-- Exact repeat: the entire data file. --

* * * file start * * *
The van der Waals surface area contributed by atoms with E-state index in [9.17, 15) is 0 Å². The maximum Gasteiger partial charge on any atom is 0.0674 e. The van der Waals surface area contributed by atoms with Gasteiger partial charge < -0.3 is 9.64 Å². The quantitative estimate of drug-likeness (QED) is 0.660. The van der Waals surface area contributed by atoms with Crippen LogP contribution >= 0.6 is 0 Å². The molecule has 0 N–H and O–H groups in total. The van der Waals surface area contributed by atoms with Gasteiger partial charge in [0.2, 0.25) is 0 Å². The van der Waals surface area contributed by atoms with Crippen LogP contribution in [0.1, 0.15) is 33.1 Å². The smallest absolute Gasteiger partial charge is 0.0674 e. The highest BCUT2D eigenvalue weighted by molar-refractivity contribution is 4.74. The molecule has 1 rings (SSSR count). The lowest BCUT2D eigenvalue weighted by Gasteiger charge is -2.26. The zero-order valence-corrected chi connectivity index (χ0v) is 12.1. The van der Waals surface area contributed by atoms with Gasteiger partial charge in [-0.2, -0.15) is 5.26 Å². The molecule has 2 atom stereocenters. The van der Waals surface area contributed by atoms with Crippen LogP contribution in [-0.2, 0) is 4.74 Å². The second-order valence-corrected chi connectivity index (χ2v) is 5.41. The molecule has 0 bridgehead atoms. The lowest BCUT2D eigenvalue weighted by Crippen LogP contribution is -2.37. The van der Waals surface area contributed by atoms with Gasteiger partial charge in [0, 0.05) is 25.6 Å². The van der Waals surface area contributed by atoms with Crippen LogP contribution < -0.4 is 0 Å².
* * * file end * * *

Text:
The van der Waals surface area contributed by atoms with E-state index in [9.17, 15) is 0 Å². The maximum Gasteiger partial charge on any atom is 0.0674 e. The van der Waals surface area contributed by atoms with Gasteiger partial charge < -0.3 is 9.64 Å². The quantitative estimate of drug-likeness (QED) is 0.660. The van der Waals surface area contributed by atoms with Crippen LogP contribution >= 0.6 is 0 Å². The molecule has 0 N–H and O–H groups in total. The van der Waals surface area contributed by atoms with Gasteiger partial charge in [0.2, 0.25) is 0 Å². The van der Waals surface area contributed by atoms with Crippen LogP contribution in [0.1, 0.15) is 33.1 Å². The smallest absolute Gasteiger partial charge is 0.0674 e. The highest BCUT2D eigenvalue weighted by molar-refractivity contribution is 4.74. The molecule has 1 rings (SSSR count). The lowest BCUT2D eigenvalue weighted by Gasteiger charge is -2.26. The zero-order valence-corrected chi connectivity index (χ0v) is 12.1. The van der Waals surface area contributed by atoms with Gasteiger partial charge in [-0.2, -0.15) is 5.26 Å². The molecule has 2 atom stereocenters. The van der Waals surface area contributed by atoms with Crippen LogP contribution in [-0.2, 0) is 4.74 Å². The second-order valence-corrected chi connectivity index (χ2v) is 5.41. The molecule has 0 bridgehead atoms. The lowest BCUT2D eigenvalue weighted by Crippen LogP contribution is -2.37. The van der Waals surface area contributed by atoms with Gasteiger partial charge in [0, 0.05) is 25.6 Å². The van der Waals surface area contributed by atoms with Crippen LogP contribution < -0.4 is 0 Å².